Vladimir Putin tells government workers New Year holidays are off

New Year holidays for government workers, which traditionally last from January 1 to 12, have been cancelled this year, Russian President Vladimir Putin announced on Thursday.

The almost two-week long vacation is a luxury the country cannot afford this year as it faces a crumbling currency, inflation exceeding 10%, and a severe recession coming into 2015.

Mr. Putin said in a televised government session:

“For the government, for your agencies we cannot afford this long holiday, at least this year – you know what I mean.”

The Russian economy is likely to contract by at least 3% in 2015, most economists have forecast. It will be the first time in six years that GDP has shrunk.

The ruble recovered to 52 per dollar on Friday, after plunging to 80 per dollar earlier in the month. Since the beginning of the year, its value has fallen by more than 40%.

Vladimir Putin

Despite his country’s economic mess, Mr. Putin has an approval rating of over 80%.

On Thursday, the Russian Central Bank said its currency reserves declined to below $400 billion for the first time in more than five years as it desperately sold the currency to support a freefalling ruble.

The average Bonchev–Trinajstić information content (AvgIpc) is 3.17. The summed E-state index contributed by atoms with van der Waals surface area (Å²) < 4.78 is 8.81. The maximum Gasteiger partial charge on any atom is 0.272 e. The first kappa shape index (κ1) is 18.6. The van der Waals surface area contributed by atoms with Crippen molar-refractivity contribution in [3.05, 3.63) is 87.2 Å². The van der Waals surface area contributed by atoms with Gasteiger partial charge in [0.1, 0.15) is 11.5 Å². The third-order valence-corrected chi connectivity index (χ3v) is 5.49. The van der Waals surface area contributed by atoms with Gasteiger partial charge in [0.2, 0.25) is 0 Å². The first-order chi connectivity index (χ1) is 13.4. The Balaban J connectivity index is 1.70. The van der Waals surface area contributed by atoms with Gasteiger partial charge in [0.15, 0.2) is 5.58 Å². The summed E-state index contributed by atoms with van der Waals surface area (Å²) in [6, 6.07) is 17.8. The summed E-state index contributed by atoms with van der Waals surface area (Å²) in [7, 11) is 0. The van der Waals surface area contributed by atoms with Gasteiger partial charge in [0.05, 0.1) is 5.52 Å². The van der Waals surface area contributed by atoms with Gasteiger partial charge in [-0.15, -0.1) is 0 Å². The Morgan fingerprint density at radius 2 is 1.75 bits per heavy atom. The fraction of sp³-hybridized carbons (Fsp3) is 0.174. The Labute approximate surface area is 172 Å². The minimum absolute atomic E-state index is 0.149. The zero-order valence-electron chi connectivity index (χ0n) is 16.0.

Russia’s monetary authorities say their number one priority is to stabilize the ruble, which has been one of the worst performing currencies worldwide in 2014.

The Russian Central Bank recently pushed up its benchmark interest rate to 17%. It said it would offer euro and dollar loans to banks in order to assist exporters that need foreign currencies to operate.

Economic sanctions imposed by the US, EU and their allies ever since Russia annexed Crimea and allegedly sent military equipment and troops to Ukrainian separatist rebels, means many companies in Russia are locked out of Western capital markets.

New Military Doctrine

A new military doctrine signed by Mr. Putin on Friday identifies NATO as Russia’s number one military threat. It raises the possibility of a broader use of precision conventional weapons to deter aggression from abroad.

NATO insists it is not a threat to Russia, and accuses the country of undermining security in Europe.